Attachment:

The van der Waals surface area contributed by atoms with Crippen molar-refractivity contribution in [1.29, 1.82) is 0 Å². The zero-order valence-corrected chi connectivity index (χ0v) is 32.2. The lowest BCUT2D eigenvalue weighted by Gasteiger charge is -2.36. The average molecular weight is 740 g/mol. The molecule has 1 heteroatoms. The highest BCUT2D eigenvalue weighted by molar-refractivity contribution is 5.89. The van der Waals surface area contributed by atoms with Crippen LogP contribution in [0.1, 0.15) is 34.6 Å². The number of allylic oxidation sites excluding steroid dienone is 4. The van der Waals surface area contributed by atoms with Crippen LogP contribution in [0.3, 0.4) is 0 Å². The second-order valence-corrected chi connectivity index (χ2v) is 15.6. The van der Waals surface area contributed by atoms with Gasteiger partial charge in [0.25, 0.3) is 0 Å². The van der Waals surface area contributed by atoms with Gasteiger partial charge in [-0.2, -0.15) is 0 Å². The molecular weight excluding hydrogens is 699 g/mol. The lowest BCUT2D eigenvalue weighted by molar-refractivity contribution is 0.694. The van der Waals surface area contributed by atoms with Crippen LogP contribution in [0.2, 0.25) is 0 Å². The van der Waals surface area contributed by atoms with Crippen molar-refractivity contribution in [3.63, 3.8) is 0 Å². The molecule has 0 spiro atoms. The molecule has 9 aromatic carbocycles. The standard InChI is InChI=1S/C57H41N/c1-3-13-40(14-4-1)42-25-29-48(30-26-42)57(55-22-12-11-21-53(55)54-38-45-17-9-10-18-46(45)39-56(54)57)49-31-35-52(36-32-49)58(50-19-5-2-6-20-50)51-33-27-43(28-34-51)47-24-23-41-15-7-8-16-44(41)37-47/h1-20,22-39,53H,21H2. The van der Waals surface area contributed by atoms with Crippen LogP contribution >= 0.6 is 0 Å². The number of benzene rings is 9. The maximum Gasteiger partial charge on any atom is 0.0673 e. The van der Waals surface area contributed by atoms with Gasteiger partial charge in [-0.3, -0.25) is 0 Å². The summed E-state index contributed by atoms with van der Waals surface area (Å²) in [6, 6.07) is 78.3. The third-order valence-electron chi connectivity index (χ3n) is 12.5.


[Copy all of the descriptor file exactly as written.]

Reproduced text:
The van der Waals surface area contributed by atoms with Crippen molar-refractivity contribution in [1.29, 1.82) is 0 Å². The zero-order valence-corrected chi connectivity index (χ0v) is 32.2. The lowest BCUT2D eigenvalue weighted by Gasteiger charge is -2.36. The average molecular weight is 740 g/mol. The molecule has 1 heteroatoms. The highest BCUT2D eigenvalue weighted by molar-refractivity contribution is 5.89. The van der Waals surface area contributed by atoms with Crippen LogP contribution in [0.1, 0.15) is 34.6 Å². The number of allylic oxidation sites excluding steroid dienone is 4. The van der Waals surface area contributed by atoms with Crippen LogP contribution in [0.3, 0.4) is 0 Å². The second-order valence-corrected chi connectivity index (χ2v) is 15.6. The van der Waals surface area contributed by atoms with Gasteiger partial charge in [0.25, 0.3) is 0 Å². The van der Waals surface area contributed by atoms with Gasteiger partial charge in [-0.2, -0.15) is 0 Å². The molecular weight excluding hydrogens is 699 g/mol. The lowest BCUT2D eigenvalue weighted by molar-refractivity contribution is 0.694. The van der Waals surface area contributed by atoms with Crippen LogP contribution in [0.2, 0.25) is 0 Å². The van der Waals surface area contributed by atoms with Crippen molar-refractivity contribution in [3.63, 3.8) is 0 Å². The molecule has 0 spiro atoms. The molecule has 9 aromatic carbocycles. The standard InChI is InChI=1S/C57H41N/c1-3-13-40(14-4-1)42-25-29-48(30-26-42)57(55-22-12-11-21-53(55)54-38-45-17-9-10-18-46(45)39-56(54)57)49-31-35-52(36-32-49)58(50-19-5-2-6-20-50)51-33-27-43(28-34-51)47-24-23-41-15-7-8-16-44(41)37-47/h1-20,22-39,53H,21H2. The van der Waals surface area contributed by atoms with Crippen LogP contribution >= 0.6 is 0 Å². The number of benzene rings is 9. The maximum Gasteiger partial charge on any atom is 0.0673 e. The van der Waals surface area contributed by atoms with Gasteiger partial charge in [-0.3, -0.25) is 0 Å². The summed E-state index contributed by atoms with van der Waals surface area (Å²) in [6, 6.07) is 78.3. The third-order valence-electron chi connectivity index (χ3n) is 12.5.